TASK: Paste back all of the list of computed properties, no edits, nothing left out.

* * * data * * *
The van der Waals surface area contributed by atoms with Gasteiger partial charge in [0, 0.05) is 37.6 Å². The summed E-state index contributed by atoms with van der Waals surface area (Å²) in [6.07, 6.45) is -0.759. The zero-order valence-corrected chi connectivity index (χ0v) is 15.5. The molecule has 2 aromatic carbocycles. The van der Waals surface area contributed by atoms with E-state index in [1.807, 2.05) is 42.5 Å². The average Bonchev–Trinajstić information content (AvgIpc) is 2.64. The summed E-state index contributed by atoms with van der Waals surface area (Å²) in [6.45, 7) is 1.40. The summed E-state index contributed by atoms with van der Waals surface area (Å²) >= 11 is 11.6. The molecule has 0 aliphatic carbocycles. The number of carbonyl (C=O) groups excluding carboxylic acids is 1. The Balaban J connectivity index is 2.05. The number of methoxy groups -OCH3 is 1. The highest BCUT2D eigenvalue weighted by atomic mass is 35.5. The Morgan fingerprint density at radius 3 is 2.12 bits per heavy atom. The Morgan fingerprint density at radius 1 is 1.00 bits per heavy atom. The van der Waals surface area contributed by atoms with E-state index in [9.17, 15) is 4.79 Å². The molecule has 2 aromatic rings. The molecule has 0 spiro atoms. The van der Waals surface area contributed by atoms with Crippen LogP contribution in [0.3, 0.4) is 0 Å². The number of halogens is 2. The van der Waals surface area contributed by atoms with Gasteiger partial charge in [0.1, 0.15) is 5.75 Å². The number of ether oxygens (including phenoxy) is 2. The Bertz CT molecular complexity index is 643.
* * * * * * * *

The van der Waals surface area contributed by atoms with Gasteiger partial charge in [0, 0.05) is 37.6 Å². The summed E-state index contributed by atoms with van der Waals surface area (Å²) in [6.07, 6.45) is -0.759. The zero-order valence-corrected chi connectivity index (χ0v) is 15.5. The molecule has 2 aromatic carbocycles. The van der Waals surface area contributed by atoms with E-state index in [1.807, 2.05) is 42.5 Å². The average Bonchev–Trinajstić information content (AvgIpc) is 2.64. The summed E-state index contributed by atoms with van der Waals surface area (Å²) in [6.45, 7) is 1.40. The summed E-state index contributed by atoms with van der Waals surface area (Å²) >= 11 is 11.6. The molecule has 0 aliphatic carbocycles. The number of carbonyl (C=O) groups excluding carboxylic acids is 1. The Balaban J connectivity index is 2.05. The number of methoxy groups -OCH3 is 1. The highest BCUT2D eigenvalue weighted by atomic mass is 35.5. The Morgan fingerprint density at radius 3 is 2.12 bits per heavy atom. The Morgan fingerprint density at radius 1 is 1.00 bits per heavy atom. The van der Waals surface area contributed by atoms with E-state index in [9.17, 15) is 4.79 Å². The molecule has 2 aromatic rings. The molecule has 0 spiro atoms. The van der Waals surface area contributed by atoms with Crippen LogP contribution in [0.3, 0.4) is 0 Å². The number of halogens is 2. The van der Waals surface area contributed by atoms with Gasteiger partial charge in [0.1, 0.15) is 5.75 Å². The number of ether oxygens (including phenoxy) is 2. The Bertz CT molecular complexity index is 643.